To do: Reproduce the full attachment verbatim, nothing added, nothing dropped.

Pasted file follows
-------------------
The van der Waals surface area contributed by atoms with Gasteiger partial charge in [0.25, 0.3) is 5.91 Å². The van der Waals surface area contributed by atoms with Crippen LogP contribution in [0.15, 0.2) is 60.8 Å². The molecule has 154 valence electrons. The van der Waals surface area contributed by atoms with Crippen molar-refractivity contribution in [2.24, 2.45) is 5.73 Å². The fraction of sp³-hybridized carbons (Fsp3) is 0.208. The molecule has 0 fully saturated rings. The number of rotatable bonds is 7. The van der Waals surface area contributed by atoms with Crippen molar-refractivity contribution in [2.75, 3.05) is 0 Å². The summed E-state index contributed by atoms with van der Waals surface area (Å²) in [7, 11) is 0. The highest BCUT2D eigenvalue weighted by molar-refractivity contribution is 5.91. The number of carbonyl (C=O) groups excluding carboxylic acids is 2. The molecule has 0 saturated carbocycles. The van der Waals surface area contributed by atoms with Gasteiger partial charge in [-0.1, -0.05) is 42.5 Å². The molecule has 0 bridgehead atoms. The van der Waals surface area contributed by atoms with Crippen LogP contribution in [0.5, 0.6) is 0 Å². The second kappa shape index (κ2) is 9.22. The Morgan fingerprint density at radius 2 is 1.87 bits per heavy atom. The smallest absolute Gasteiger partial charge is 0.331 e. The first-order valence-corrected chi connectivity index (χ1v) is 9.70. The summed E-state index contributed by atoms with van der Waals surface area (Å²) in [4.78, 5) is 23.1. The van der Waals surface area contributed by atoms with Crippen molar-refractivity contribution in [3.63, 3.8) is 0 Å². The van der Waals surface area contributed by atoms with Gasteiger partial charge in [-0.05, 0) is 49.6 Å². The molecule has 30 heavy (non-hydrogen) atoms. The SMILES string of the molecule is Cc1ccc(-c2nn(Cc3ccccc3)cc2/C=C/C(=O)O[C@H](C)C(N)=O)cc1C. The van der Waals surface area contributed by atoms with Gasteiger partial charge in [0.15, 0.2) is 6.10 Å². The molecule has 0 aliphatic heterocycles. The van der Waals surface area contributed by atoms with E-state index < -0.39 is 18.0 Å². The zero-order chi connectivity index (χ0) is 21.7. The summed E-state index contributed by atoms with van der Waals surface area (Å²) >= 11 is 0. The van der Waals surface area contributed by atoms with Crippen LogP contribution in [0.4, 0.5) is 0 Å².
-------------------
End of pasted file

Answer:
The van der Waals surface area contributed by atoms with Gasteiger partial charge in [0.25, 0.3) is 5.91 Å². The van der Waals surface area contributed by atoms with Crippen LogP contribution in [0.15, 0.2) is 60.8 Å². The molecule has 154 valence electrons. The van der Waals surface area contributed by atoms with Crippen molar-refractivity contribution in [2.24, 2.45) is 5.73 Å². The fraction of sp³-hybridized carbons (Fsp3) is 0.208. The molecule has 0 fully saturated rings. The number of rotatable bonds is 7. The van der Waals surface area contributed by atoms with Crippen molar-refractivity contribution in [2.75, 3.05) is 0 Å². The summed E-state index contributed by atoms with van der Waals surface area (Å²) in [7, 11) is 0. The highest BCUT2D eigenvalue weighted by molar-refractivity contribution is 5.91. The number of carbonyl (C=O) groups excluding carboxylic acids is 2. The molecule has 0 saturated carbocycles. The van der Waals surface area contributed by atoms with Gasteiger partial charge in [-0.1, -0.05) is 42.5 Å². The molecule has 0 bridgehead atoms. The van der Waals surface area contributed by atoms with Crippen LogP contribution in [0.5, 0.6) is 0 Å². The second kappa shape index (κ2) is 9.22. The Morgan fingerprint density at radius 2 is 1.87 bits per heavy atom. The smallest absolute Gasteiger partial charge is 0.331 e. The first-order valence-corrected chi connectivity index (χ1v) is 9.70. The summed E-state index contributed by atoms with van der Waals surface area (Å²) in [4.78, 5) is 23.1. The van der Waals surface area contributed by atoms with Crippen molar-refractivity contribution in [3.63, 3.8) is 0 Å². The van der Waals surface area contributed by atoms with Gasteiger partial charge in [-0.05, 0) is 49.6 Å². The molecule has 30 heavy (non-hydrogen) atoms. The SMILES string of the molecule is Cc1ccc(-c2nn(Cc3ccccc3)cc2/C=C/C(=O)O[C@H](C)C(N)=O)cc1C. The van der Waals surface area contributed by atoms with Gasteiger partial charge in [0.15, 0.2) is 6.10 Å². The molecule has 0 aliphatic heterocycles. The van der Waals surface area contributed by atoms with E-state index < -0.39 is 18.0 Å². The zero-order chi connectivity index (χ0) is 21.7. The summed E-state index contributed by atoms with van der Waals surface area (Å²) >= 11 is 0. The van der Waals surface area contributed by atoms with Crippen LogP contribution in [0.4, 0.5) is 0 Å².